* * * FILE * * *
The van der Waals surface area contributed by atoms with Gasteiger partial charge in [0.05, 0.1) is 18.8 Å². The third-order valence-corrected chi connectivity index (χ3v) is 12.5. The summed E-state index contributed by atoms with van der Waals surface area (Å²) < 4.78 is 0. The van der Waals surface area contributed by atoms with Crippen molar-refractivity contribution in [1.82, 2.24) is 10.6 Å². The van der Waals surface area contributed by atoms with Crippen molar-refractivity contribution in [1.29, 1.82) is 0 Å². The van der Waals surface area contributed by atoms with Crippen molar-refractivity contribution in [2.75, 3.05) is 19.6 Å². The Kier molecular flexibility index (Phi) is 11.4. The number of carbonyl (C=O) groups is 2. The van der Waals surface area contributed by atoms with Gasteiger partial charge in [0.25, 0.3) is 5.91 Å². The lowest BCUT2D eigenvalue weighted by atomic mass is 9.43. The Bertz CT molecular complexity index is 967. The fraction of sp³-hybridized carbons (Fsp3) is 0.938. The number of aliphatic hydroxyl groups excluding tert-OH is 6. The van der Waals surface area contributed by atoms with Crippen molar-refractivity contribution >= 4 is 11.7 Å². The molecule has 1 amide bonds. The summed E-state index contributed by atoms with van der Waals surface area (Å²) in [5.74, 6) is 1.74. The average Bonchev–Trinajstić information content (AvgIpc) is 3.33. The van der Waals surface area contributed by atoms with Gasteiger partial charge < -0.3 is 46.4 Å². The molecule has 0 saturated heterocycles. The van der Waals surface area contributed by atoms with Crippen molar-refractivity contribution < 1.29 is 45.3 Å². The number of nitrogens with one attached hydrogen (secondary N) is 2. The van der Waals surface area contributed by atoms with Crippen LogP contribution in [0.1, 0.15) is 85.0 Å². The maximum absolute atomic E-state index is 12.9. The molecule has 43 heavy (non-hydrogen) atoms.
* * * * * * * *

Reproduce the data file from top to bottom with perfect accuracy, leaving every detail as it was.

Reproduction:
The van der Waals surface area contributed by atoms with Gasteiger partial charge in [0.05, 0.1) is 18.8 Å². The third-order valence-corrected chi connectivity index (χ3v) is 12.5. The summed E-state index contributed by atoms with van der Waals surface area (Å²) < 4.78 is 0. The van der Waals surface area contributed by atoms with Crippen molar-refractivity contribution in [1.82, 2.24) is 10.6 Å². The van der Waals surface area contributed by atoms with Crippen molar-refractivity contribution in [1.29, 1.82) is 0 Å². The van der Waals surface area contributed by atoms with Crippen molar-refractivity contribution in [2.75, 3.05) is 19.6 Å². The Kier molecular flexibility index (Phi) is 11.4. The number of carbonyl (C=O) groups is 2. The van der Waals surface area contributed by atoms with Gasteiger partial charge in [0.25, 0.3) is 5.91 Å². The lowest BCUT2D eigenvalue weighted by atomic mass is 9.43. The Bertz CT molecular complexity index is 967. The fraction of sp³-hybridized carbons (Fsp3) is 0.938. The number of aliphatic hydroxyl groups excluding tert-OH is 6. The van der Waals surface area contributed by atoms with Crippen molar-refractivity contribution >= 4 is 11.7 Å². The molecule has 1 amide bonds. The summed E-state index contributed by atoms with van der Waals surface area (Å²) in [5.74, 6) is 1.74. The average Bonchev–Trinajstić information content (AvgIpc) is 3.33. The van der Waals surface area contributed by atoms with Gasteiger partial charge < -0.3 is 46.4 Å². The molecule has 0 saturated heterocycles. The van der Waals surface area contributed by atoms with Crippen molar-refractivity contribution < 1.29 is 45.3 Å². The number of nitrogens with one attached hydrogen (secondary N) is 2. The van der Waals surface area contributed by atoms with Crippen LogP contribution in [0.1, 0.15) is 85.0 Å². The maximum absolute atomic E-state index is 12.9. The molecule has 43 heavy (non-hydrogen) atoms.